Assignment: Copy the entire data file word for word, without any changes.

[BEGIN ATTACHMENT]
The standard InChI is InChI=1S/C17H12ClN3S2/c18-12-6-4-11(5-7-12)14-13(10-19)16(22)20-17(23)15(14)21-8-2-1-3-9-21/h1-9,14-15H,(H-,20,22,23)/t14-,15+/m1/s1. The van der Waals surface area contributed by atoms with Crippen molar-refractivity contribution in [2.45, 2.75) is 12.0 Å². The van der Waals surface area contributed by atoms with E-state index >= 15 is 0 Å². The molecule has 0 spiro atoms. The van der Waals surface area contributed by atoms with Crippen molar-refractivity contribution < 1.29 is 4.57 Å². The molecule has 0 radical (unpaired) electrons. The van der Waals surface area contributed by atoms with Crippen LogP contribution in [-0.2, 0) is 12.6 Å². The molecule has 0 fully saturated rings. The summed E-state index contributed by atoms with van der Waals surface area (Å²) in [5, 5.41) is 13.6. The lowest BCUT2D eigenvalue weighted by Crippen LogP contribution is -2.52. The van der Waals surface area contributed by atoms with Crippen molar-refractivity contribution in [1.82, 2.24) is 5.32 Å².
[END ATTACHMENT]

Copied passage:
The standard InChI is InChI=1S/C17H12ClN3S2/c18-12-6-4-11(5-7-12)14-13(10-19)16(22)20-17(23)15(14)21-8-2-1-3-9-21/h1-9,14-15H,(H-,20,22,23)/t14-,15+/m1/s1. The van der Waals surface area contributed by atoms with Crippen molar-refractivity contribution in [2.45, 2.75) is 12.0 Å². The van der Waals surface area contributed by atoms with E-state index >= 15 is 0 Å². The molecule has 0 spiro atoms. The van der Waals surface area contributed by atoms with Crippen molar-refractivity contribution < 1.29 is 4.57 Å². The molecule has 0 radical (unpaired) electrons. The van der Waals surface area contributed by atoms with Crippen LogP contribution in [-0.2, 0) is 12.6 Å². The molecule has 0 fully saturated rings. The summed E-state index contributed by atoms with van der Waals surface area (Å²) in [5, 5.41) is 13.6. The lowest BCUT2D eigenvalue weighted by Crippen LogP contribution is -2.52. The van der Waals surface area contributed by atoms with Crippen molar-refractivity contribution in [1.82, 2.24) is 5.32 Å².